A new study recently reported that the modifier gene called SLC26A9 may have an influence on whether cystic fibrosis (CF) patients will respond to treatment with new drugs.
The SLC26A9 gene is thought to encode for a protein found on the surface of certain types of cells and to interact with the cystic fibrosis transmembrane conductance regulator (CFTR– the gene mutated in CF patients) helping its function. There are two variants of the SLC26A9 gene in the human population, a T and a C variant.
There are also two main types of CF-causing mutations in the CFTR gene. One is called gating mutations and is seen in a smaller proportion of CF patients; these mutations cause a dysfunction in the CFTR channel encoded by the gene. A novel drug called Kalydeco(ivacaftor) is often used in these cases as it improves the function of the channel.
The second more severe type of CFTR mutation affects the majority of CF patients. These mutations not only cause a dysfunction in the CFTR channel, but also impair the channel’s ability to reach the correct localization on the cell surface. For these patients, Orkambi (lumacaftor combined with ivacaftor) is used, which is able to help with the proper localization of the CFTR channel.
The team of researchers from Canada and France found that CF patients who have the C variant of the SLC26A9 gene are more likely to have milder symptoms and respond better to new treatments compared to those who have the T variant. The team also found that patients with the C variant of the SLC26A9 gene and gating mutations in the CFTR responded better to treatment with Kalydeco.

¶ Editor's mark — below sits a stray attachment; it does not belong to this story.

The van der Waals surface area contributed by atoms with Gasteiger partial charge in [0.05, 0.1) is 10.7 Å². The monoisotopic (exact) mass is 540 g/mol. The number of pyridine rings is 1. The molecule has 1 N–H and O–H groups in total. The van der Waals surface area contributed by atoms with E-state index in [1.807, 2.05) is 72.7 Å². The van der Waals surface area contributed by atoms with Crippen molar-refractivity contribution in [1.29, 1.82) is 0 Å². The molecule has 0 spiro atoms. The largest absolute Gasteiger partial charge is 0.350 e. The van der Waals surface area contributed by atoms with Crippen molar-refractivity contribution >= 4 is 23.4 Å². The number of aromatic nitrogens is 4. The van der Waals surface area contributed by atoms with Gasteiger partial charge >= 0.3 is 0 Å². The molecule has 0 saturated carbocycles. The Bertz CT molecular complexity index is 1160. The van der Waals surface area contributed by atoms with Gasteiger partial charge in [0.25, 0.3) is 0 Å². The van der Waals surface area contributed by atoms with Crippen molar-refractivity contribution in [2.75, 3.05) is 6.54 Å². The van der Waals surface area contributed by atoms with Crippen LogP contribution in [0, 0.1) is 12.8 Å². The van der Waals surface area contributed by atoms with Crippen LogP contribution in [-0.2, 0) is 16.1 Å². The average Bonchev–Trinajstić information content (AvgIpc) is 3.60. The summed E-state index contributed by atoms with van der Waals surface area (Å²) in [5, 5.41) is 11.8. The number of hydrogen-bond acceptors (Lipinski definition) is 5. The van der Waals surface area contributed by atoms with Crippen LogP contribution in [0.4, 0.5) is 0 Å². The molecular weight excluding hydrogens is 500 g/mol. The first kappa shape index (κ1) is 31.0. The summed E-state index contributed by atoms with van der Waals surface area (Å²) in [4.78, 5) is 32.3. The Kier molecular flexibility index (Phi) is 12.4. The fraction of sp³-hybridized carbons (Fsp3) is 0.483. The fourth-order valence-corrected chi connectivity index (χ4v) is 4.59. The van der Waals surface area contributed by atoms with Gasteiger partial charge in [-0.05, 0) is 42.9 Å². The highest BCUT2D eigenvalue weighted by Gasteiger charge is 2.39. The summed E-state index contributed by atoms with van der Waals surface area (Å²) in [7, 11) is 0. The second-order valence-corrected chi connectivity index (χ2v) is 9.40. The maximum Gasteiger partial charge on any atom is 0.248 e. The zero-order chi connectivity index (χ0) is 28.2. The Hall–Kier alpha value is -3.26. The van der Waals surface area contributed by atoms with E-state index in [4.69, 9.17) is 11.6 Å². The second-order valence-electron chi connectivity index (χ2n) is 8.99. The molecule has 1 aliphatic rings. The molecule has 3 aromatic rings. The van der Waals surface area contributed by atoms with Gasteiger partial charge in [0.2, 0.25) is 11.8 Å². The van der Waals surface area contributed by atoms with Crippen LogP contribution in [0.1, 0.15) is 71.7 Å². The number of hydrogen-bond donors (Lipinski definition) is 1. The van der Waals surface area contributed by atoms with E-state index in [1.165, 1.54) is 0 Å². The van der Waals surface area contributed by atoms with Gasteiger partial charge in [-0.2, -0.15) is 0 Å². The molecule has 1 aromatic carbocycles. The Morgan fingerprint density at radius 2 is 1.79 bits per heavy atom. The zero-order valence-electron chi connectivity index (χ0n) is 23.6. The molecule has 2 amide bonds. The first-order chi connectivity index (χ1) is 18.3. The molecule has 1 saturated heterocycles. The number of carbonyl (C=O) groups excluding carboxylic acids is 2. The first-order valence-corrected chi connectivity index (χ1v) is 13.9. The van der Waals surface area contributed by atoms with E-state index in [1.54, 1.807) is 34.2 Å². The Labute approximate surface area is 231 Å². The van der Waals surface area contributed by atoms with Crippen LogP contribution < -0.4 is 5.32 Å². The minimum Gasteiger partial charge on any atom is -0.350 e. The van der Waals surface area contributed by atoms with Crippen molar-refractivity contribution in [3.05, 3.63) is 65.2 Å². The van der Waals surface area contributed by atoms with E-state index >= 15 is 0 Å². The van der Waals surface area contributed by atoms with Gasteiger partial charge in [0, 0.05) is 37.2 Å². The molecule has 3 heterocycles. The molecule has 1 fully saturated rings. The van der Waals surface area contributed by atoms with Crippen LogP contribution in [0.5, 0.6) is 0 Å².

Because these are relatively new drugs, researchers could not find enough patients to assess the association between the two SLC26A9 variants and the effect of treatment with Orkambi.
To assess this association, the team used cells from the airways of patients carrying either one or the other SLC26A9 variant and grew them in the laboratory. When cells were treated with Orkambi, researchers found that cells with the C variant responded better to treatment than those with the T variant.
The “findings support that SLC26A9 can influence the lung function in CF, especially in the context of CFTR- directed therapies,” the research team wrote in their report. “Our findings indicate that SLC26A9 airway modification requires CFTR at the cell surface, and that a common variant in SLC26A9 may predict response to CFTR-directed therapeutics.”
According to the authors, these findings constitute the first step toward personalized medicine for CF patients.